Kraft Foods US processing facility installs NH3 heat pump to cut energy costs

By Alexandra Maratou, Mar 27, 2012, 00:00 4 minute reading

At the 2012 IIAR Industrial Refrigeration Conference, Kraft Foods reported on the application of an ammonia heat pump to capture the rejected heat and reuse it to provide water heating at its food processing facility in Davenport, Iowa. Kraft Foods outlined the benefits the company measured after the system was implemented. Other technical papers addressed crucial topics for a wider and safe application of ammonia such as charge minimisation.

Technical papers presented at this year’s IIAR Industrial Refrigeration Conference addressed a multitude of topics and ammonia applications, from charge minimisation to case studies with ammonia heat pumps in food processing plants for waste heat recovery or opportunities for using ammonia in buildings with public access.

Kraft Foods: $250,000+ operating cost savings per year thanks to NH3 heat pump

The paper titled ‘Sustainability in Practice: An Ammonia Heat Pump Case Study’ by Sam Gladis and Mark Stencel of Vilter and Don Stroud of Kraft Foods (US), details the development, design, installation and operation of an ammonia heat pump system to capture the rejected heat and reuse it to provide water heating at a Kraft Foods food processing facility in Davenport, Iowa. The paper outlines the benefits the company measured after the system was implemented.

The installation was completed as an addition to an existing industrial ammonia refrigeration system. The heat pump has been estimated to provide an average heating capacity of 7.013 MMBtuh (2,056 kW), heating 170 GPM (38.6 m3/h) from 62.5°F (16.9°C) to 145°F (62.8°C). A solution of 10% propylene glycol (with corrosion inhibitors) and water is circulated between the ammonia heat pump system and the heat supply side of the plate and frame heat exchanger. This solution is pumped via a separate secondary loop pumping system, receiving heat by providing condensing to the ammonia heat pump system and transferring this heat to the incoming cold water through the plate and frame heat exchanger.

The following operating savings and costs as well as other savings have been calculated:
  • Operating Savings: With facility operation planned at 24 hours/day, 7 days/week and 51 weeks a year (8,568 hours/year), annual operating savings using the ammonia heat pump system instead of a boiler are calculated at $267,407 per year
  • Additional pump operating costs: Being a secondary loop system, the operation of the glycol/water pump as an energy consumer needs to be considered. With its motor controlled by a variable-frequency drive, the calculated additional pump operating costs amount to $1,927 cost per year
  • Other Savings: During summer operation, the added condensing capacity of the heat pump results in a reduction of the high stage condensing pressure, reducing the existing system’s power consumption by 105 HP (78.3 kW) for approximately $15,037 in additional savings. During winter, the condensing capacity of the heat pump reduces the utility consumption of the equivalent capacity evaporative condensers, offsetting 90 fan horsepower and 15 pump horsepower for approximately $15,080 in additional savings.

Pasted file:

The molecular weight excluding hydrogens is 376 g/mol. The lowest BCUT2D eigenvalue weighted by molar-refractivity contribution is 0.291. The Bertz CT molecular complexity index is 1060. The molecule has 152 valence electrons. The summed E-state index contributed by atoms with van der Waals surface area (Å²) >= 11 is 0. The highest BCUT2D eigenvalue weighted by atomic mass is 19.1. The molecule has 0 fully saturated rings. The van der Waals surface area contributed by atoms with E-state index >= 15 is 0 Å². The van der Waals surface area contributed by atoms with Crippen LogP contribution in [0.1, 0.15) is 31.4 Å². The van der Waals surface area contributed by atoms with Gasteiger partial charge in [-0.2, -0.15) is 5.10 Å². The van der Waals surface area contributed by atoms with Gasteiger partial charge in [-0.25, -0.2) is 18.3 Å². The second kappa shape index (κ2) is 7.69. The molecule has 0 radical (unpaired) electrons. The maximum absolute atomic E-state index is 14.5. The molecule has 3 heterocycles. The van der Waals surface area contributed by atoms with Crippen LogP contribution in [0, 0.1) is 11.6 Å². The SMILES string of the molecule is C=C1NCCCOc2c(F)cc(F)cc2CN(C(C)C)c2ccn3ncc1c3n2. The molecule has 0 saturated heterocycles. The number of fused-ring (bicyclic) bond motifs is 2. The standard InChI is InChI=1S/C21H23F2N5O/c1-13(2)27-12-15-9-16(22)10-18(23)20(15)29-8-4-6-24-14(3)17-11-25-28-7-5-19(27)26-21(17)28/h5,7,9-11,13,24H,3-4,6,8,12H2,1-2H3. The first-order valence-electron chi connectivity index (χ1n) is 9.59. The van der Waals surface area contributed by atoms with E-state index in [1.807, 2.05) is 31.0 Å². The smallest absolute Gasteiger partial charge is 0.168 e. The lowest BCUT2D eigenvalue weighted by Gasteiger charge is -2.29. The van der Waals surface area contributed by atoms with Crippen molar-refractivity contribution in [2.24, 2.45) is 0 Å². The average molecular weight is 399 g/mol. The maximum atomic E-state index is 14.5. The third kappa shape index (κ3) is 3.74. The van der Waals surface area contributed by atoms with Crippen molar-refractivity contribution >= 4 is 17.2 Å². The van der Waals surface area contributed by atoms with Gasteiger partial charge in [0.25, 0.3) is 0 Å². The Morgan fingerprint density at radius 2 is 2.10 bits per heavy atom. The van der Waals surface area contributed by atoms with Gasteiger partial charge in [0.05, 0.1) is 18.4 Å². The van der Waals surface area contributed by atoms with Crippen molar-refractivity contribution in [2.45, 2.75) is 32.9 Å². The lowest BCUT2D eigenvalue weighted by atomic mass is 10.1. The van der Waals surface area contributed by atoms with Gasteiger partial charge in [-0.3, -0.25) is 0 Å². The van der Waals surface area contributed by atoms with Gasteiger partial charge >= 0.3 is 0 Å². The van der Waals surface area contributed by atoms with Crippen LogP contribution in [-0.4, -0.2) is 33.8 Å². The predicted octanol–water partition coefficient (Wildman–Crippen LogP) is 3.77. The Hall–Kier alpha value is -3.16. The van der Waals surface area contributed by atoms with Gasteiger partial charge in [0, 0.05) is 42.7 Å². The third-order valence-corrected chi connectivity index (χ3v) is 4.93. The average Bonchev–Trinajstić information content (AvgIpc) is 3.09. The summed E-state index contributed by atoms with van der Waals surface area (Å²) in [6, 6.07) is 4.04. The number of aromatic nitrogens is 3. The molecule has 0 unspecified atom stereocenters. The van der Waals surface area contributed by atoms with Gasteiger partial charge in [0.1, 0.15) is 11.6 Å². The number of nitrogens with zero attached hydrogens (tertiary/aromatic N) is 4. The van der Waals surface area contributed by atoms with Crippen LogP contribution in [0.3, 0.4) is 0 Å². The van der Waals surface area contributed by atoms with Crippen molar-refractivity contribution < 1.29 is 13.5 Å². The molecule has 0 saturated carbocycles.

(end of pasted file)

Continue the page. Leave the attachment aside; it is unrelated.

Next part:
• Water Savings: The 2,050 kW of additional condensing capacity of the heat pump reduces the evaporative condenser water consumption by approximately 4.8 GPM/100 tons, of which 2.4 GPM evaporates and 2.4 GPM drains to sewer (blowdown) for each 100 tons of condenser load. The 28 GPM (6.4 m3/h) of curtailed water use would save more than 14 million gallons (53,000 m3) of consumed water, and 7 million gallons (26,500 m3) of water drained to sewer per year.

The specified Davenport heat pump package met the original intent of the application, however a smaller heat pump package with greater operating hours could have met the facilities hot water needs. In this light, the paper also discusses lessons learnt from the project, and provides recommendations on how to perform a complete audit of the utilities and devices that would be affected by the use of the heat pump.

Charge Minimisation, Dr. S. Forbes Pearson, Star Refrigeration, Scotland

There are compelling reasons for reducing refrigerant charge especially in ammonia refrigerating systems. In this light, Forbes Pearson outlines in his paper ways in which disadvantages posed by the use of ammonia can be minimised by decreasing ammonia charge through:
  • Alternatives to pump circulation systems
  • Low pressure receiver systems to air cooling
  • LPR system for Spiral Freezers
  • Charge minimisation by use of secondary refrigerants such as carbon dioxide
  • Use of plate-type heat evaporators instead of shell and tube evaporators or flooded coils

The author concludes among other things that:
  • Low charge systems can be even more efficient than pump circulated systems, provided suitable types of system are used with appropriate evaporators
  • Secondary refrigerating systems can produce significant reductions in primary refrigerant charge
  • Carbon dioxide is the most efficient and effective secondary refrigerant so far discovered, with ammonia often used in the high temperature stage. A large proportion of Supermarkets in Europe now use carbon dioxide as the refrigerant of choice and as the secondary refrigerant of choice. Carbon dioxide has also been used to reduce refrigerant charge in industrial refrigerating systems in the US, Japan and in Europe where the technique was pioneered in 1999 by Nestlé at Hayes, Middlesex for the freeze drying of coffee. Moreover, CO2 secondary is already being used for air-conditioning of blade servers trading floors in London, Tokyo and Hong Kong. 


By Alexandra Maratou

Mar 27, 2012, 00:00

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